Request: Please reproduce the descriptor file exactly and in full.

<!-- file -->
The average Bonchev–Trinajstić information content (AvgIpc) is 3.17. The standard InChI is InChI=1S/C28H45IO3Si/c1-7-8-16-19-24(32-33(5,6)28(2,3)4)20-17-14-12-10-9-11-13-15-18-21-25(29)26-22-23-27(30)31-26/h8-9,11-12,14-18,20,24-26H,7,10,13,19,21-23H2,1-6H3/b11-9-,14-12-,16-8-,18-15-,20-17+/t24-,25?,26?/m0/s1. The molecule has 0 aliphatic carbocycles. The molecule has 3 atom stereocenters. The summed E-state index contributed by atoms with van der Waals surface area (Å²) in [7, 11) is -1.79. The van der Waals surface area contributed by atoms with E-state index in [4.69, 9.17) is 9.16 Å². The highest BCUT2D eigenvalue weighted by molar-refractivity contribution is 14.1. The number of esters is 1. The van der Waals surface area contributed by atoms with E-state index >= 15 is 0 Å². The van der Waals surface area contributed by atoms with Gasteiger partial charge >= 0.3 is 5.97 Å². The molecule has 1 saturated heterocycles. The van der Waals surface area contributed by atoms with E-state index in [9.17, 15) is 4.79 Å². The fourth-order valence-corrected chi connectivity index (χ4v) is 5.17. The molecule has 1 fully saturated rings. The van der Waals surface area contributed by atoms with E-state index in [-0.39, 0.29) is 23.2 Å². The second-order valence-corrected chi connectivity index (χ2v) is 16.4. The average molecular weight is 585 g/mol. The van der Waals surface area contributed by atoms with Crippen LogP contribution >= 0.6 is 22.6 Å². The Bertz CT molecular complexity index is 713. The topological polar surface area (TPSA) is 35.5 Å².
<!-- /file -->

The average Bonchev–Trinajstić information content (AvgIpc) is 3.17. The standard InChI is InChI=1S/C28H45IO3Si/c1-7-8-16-19-24(32-33(5,6)28(2,3)4)20-17-14-12-10-9-11-13-15-18-21-25(29)26-22-23-27(30)31-26/h8-9,11-12,14-18,20,24-26H,7,10,13,19,21-23H2,1-6H3/b11-9-,14-12-,16-8-,18-15-,20-17+/t24-,25?,26?/m0/s1. The molecule has 0 aliphatic carbocycles. The molecule has 3 atom stereocenters. The summed E-state index contributed by atoms with van der Waals surface area (Å²) in [7, 11) is -1.79. The van der Waals surface area contributed by atoms with E-state index in [4.69, 9.17) is 9.16 Å². The highest BCUT2D eigenvalue weighted by molar-refractivity contribution is 14.1. The number of esters is 1. The van der Waals surface area contributed by atoms with E-state index >= 15 is 0 Å². The van der Waals surface area contributed by atoms with Gasteiger partial charge >= 0.3 is 5.97 Å². The molecule has 1 saturated heterocycles. The van der Waals surface area contributed by atoms with E-state index in [9.17, 15) is 4.79 Å². The fourth-order valence-corrected chi connectivity index (χ4v) is 5.17. The molecule has 1 fully saturated rings. The van der Waals surface area contributed by atoms with E-state index in [-0.39, 0.29) is 23.2 Å². The second-order valence-corrected chi connectivity index (χ2v) is 16.4. The average molecular weight is 585 g/mol. The van der Waals surface area contributed by atoms with Crippen LogP contribution >= 0.6 is 22.6 Å². The Bertz CT molecular complexity index is 713. The topological polar surface area (TPSA) is 35.5 Å².